Beginning later this month, state library officials will hold a series of community events at which local residents are urged to bring in family letters, photographs, diaries, recorded stories and other objects from the World War I period.

Those materials will be processed and digitally scanned on site by volunteers….

In conjunction with the project, a new website,, launched this fall that provides a platform for sharing historical material from local libraries and institutions about Connecticut wartime experience at home and abroad…

Upcoming sessions of the Connecticut State Library’s digitalization project will be held at the Middletown Library Service Center, Oct. 22, 6 to 9 p.m.; Willimantic Library Service Center, Oct. 25, 1 to 4 p.m.; the Connecticut State Library, Nov. 8, 10 a.m. to 1 p.m.

Read the full article.

Free Online Seven-Step Guide to Preserving Digital & Print Genealogy Records

The following news release is from PRNewswire. I found it interesting and the free 7-step guide useful. Keep in mind that this is from printing company, so they have a vested interest in printed paper records. But they have some good points, that it certainly couldn’t hurt to follow.

Seven-Step Guide to Preserving Irreplaceable Digital and Print Genealogy Records Released by Ancestry Graphics & Printing


WINFIELD, Ill., April 8, 2014 /PRNewswire/ –Ancestry Graphics & Printing announced the release of a new seven-step guide addressing how the challenges facing today’s family historian and genealogist are different than at any time in the past. Their new guide discusses how over the long term, digital records are more fragile and subject to loss than any other form of record-keeping and communication that has been used in the past. The four main threats to digital longevity are discussed along with seven simple solutions for preserving important genealogy records.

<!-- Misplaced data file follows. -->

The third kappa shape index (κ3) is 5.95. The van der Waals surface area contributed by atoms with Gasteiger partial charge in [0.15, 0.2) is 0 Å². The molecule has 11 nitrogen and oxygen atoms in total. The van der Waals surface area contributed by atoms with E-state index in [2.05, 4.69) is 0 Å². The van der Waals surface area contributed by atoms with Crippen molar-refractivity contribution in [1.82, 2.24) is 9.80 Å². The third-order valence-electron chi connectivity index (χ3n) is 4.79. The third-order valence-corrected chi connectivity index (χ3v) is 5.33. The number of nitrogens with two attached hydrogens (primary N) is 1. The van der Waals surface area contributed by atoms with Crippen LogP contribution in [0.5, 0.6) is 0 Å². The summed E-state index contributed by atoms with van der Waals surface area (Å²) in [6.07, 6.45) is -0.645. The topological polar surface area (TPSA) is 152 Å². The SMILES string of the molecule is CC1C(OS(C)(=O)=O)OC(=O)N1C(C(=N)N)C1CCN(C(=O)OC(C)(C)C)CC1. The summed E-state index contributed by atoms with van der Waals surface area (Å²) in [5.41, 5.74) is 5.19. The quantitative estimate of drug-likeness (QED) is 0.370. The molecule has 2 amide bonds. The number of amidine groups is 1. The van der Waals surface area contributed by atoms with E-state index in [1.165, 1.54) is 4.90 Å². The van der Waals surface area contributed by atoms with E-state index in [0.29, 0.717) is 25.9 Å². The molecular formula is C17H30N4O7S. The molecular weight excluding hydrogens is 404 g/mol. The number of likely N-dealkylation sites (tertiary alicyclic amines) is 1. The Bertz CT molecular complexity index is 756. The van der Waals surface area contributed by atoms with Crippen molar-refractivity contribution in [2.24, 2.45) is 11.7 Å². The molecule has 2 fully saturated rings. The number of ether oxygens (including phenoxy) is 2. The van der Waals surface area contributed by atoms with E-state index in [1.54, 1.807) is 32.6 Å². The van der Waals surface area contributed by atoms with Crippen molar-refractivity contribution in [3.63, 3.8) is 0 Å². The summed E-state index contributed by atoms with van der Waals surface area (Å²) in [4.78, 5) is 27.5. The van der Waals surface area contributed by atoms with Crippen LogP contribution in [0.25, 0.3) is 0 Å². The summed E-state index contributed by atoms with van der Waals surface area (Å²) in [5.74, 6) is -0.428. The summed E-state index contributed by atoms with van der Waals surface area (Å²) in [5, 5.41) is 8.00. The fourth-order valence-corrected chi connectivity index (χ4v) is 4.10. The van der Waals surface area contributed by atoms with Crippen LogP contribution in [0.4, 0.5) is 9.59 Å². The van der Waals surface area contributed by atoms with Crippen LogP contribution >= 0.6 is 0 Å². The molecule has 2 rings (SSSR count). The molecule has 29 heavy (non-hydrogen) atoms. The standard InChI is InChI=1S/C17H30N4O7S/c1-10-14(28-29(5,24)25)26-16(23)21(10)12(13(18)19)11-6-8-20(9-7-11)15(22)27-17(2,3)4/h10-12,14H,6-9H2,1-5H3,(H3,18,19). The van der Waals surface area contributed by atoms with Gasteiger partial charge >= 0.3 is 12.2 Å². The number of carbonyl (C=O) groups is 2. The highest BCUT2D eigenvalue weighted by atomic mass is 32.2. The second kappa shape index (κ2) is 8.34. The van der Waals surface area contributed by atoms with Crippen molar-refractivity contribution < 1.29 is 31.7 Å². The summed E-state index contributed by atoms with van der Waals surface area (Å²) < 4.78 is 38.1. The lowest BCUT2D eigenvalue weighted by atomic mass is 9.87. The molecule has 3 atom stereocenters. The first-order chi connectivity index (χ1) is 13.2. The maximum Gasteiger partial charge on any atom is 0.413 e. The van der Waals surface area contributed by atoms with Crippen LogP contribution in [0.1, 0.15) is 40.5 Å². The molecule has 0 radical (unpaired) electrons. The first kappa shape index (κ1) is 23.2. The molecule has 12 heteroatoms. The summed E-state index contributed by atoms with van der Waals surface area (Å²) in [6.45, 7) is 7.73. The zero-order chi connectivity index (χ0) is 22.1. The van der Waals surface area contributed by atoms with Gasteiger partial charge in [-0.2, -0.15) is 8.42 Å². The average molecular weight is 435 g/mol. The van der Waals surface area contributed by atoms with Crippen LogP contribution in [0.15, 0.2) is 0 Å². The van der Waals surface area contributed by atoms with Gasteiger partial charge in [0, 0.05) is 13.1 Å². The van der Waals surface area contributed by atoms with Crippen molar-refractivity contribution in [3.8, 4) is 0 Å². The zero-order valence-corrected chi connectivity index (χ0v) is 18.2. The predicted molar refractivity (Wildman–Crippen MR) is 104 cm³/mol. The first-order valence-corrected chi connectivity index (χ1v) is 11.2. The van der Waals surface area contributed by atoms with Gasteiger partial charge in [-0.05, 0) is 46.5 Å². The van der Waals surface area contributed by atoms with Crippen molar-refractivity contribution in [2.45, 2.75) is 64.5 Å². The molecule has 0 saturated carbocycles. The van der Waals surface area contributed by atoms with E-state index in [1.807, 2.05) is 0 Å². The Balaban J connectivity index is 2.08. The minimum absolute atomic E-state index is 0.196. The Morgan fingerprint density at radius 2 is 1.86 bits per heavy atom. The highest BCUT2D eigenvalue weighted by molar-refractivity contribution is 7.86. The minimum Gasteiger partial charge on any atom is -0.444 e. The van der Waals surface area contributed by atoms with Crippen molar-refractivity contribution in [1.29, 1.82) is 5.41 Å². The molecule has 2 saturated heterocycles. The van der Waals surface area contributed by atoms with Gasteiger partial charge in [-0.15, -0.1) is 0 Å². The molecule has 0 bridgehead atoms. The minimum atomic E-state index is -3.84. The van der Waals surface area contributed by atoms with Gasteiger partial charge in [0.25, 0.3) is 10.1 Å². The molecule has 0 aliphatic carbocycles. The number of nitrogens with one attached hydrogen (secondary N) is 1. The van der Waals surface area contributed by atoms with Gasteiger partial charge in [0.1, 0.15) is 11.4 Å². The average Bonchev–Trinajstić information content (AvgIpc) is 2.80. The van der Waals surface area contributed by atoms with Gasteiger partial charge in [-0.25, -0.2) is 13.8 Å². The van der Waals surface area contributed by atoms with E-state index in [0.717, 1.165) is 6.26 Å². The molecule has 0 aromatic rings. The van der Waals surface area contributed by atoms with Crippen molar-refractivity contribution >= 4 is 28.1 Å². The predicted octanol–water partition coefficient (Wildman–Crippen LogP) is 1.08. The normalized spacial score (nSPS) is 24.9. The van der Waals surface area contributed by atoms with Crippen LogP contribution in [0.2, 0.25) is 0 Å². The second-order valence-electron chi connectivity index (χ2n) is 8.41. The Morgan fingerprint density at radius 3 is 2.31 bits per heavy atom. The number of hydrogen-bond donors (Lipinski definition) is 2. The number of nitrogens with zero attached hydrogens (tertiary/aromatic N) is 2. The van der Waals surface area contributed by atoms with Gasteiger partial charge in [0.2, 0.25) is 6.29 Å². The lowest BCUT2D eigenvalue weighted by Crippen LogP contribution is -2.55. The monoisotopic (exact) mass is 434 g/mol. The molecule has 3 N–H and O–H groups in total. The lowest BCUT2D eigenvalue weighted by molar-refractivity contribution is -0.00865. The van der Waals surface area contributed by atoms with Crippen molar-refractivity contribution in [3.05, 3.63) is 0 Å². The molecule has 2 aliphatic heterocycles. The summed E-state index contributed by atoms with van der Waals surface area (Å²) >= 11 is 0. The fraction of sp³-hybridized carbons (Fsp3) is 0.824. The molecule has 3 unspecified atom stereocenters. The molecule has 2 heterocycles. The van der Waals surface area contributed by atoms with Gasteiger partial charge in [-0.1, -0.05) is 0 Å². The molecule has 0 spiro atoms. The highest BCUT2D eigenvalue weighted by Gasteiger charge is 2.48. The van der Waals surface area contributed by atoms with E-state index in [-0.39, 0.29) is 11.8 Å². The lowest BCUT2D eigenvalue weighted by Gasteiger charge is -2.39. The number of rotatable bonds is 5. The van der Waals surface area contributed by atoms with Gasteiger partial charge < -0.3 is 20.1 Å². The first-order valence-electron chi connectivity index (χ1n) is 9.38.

The guide discusses whether the genealogy research and the story you want to tell your future descendants about their ancestors will survive to be told. Company founder Larry Spiegel said “digital files may become useless for future generations if they remain untouched for as little as one generation, or about 25 years, and that is a drop in the bucket when compared to the 100 years or longer that most genealogists envision their research lasting”.

Experts in digital preservation are in agreement that today’s digital records probably won’t survive and be readable for as long as they were originally intended. This means the genealogy data we have all worked on tirelessly may become no different than dust in the wind. Most people are totally unaware of the four main reasons why the data stored on their PC or other storage devices won’t survive for long periods of time and what they can do to deal with this problem.

Larry Spiegel said that for genealogists who are storing their research digitally, physical decay of the media, technological obsolescence of the storage medium, technological obsolescence of the file format, and physical loss of the media are all discussed in detail in their new guide for genealogists. Moreover, important and irreplaceable paper documents are also discussed because a definitive plan for their retention, preservation, and inheritance is equally necessary.

Spiegel went on to say that when it comes to the longevity of our digital data, we don’t realize how much of a weak link our digital files really are when it comes to long-term preservation. While various forms of digital storage are great for us to use in our daily lives, none of them are viable or reliable as the sole long-term method for storing and passing on our genealogy information to someone who will treasure it 25, 50, or 100 years in the future.